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By Noreen Nickola-Williams

January 25, 2017

Noreen Nickola-Williams
904-209-3250 X 1091

ST. AUGUSTINE, FL— The Florida Department of Health (DOH) in St. Johns County recognizes January as Cervical Health Awareness Month as a time to educate, encourage and empower women to visit their health care provider for information on, and screening for, cervical cancer.

According to the Centers for Disease Control & Prevention (CDC), approximately 12,000 women in the United States are diagnosed with cervical cancer each year. In Florida, there were 914 new cases and 345 deaths from cervical cancer in 2013 (Florida Cancer Data System). Most cervical cancer cases occur in women who either have never been screened with a Pap test or who have not been screened in the past five years.

Since the Human Papillomavirus (HPV) vaccine was introduced in 2006, CDC reports there has been a 64 percent reduction in vaccine-type HPV infections among teen girls in the United States. Studies have shown that fewer teens are getting genital warts and cervical pre-cancers are decreasing. Nearly all cervical cancers are caused by HPV. HPV is a common skin virus that is passed from one person to another during sexual activity.

It important to know that the HPV vaccination series can help prevent multiple cancers, including cervical cancer and cancer of the head, mouth, neck and throat. The Advisory Committee for Immunization Practices recommends vaccinating both boys and girls from 11 to 12 year of age. The HPV vaccine may be given starting at 9 years of age and through the age of 26 for those who did not get any or all of the shots when they were younger.

  • The HPV vaccine is available through DOH-St. Johns County Health Department’s Immunization Clinic. Please call 904-209-3250 for further information.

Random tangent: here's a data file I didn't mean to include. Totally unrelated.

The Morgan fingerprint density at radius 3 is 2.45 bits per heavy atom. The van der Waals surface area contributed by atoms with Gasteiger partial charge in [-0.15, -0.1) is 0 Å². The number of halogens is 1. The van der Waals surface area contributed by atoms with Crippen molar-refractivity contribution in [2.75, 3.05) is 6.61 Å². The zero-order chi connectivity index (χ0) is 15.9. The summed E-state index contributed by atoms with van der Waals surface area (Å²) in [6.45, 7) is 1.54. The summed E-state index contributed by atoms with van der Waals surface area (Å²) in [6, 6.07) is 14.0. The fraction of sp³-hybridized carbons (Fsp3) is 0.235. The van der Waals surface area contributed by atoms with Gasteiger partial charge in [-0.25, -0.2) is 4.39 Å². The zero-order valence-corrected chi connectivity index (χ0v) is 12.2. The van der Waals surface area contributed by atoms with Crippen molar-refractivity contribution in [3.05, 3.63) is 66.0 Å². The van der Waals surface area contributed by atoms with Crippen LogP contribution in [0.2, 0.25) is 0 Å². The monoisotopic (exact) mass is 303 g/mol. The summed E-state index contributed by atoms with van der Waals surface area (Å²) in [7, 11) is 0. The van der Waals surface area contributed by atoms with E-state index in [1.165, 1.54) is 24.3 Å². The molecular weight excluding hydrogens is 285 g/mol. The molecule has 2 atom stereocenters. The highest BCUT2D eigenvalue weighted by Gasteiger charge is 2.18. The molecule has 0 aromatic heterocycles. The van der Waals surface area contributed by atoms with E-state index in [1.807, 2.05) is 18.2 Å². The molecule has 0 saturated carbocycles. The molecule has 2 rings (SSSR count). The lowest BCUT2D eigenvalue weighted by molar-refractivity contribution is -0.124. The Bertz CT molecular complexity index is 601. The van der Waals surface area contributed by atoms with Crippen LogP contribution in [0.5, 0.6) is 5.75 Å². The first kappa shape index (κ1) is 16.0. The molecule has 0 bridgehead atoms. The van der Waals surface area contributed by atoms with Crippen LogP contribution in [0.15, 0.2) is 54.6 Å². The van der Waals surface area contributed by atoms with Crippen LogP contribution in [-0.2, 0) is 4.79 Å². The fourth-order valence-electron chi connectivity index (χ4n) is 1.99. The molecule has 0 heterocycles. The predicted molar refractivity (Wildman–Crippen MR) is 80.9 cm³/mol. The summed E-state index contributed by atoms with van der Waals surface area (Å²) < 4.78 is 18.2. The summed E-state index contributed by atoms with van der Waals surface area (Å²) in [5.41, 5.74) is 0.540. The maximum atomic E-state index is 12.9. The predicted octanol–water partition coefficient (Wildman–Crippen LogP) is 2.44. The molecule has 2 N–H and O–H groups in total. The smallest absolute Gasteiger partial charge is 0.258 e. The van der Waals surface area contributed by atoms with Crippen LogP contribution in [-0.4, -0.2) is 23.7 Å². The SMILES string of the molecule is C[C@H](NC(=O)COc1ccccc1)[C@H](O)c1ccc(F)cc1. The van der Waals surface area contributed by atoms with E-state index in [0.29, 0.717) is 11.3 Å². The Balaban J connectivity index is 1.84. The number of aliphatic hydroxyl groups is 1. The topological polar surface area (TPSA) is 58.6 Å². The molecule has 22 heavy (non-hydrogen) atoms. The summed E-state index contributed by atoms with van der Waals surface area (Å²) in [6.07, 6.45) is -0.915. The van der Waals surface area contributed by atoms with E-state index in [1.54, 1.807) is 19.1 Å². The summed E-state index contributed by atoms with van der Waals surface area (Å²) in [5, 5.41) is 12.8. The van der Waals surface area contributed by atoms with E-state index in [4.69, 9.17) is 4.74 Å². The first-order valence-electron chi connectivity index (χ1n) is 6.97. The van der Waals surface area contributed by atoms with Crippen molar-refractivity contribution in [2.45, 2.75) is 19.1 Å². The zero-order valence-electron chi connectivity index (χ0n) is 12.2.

Talk to your medical provider about when a Pap test is most appropriate for you. Tests for specific HPV strains can support earlier diagnosis of cervical cancer. When found early, it is highly treatable.

According to CDC, follow these tips to reduce your risk or prevent cervical cancer:

  • Get the HPV vaccine;
  • See your doctor regularly for a Pap test if you are a woman between the ages of 21 and 65;
  • Do not smoke; and
  • Limit your number of sexual partners.

Please contact the DOH Breast and Cervical Cancer Early Detection Program at 850-245-4330 for information on the statewide program which provides pap tests and mammograms to women ages 50-64, who are uninsured and are at or below 200 percent of the federal poverty level. Information is also available via the DOH website:

About the Florida Department of Health

Nationally accredited by the Public Health Accreditation Board, Florida Health works to protect, promote and improve the health of all people in Florida through integrated state, county and community efforts.

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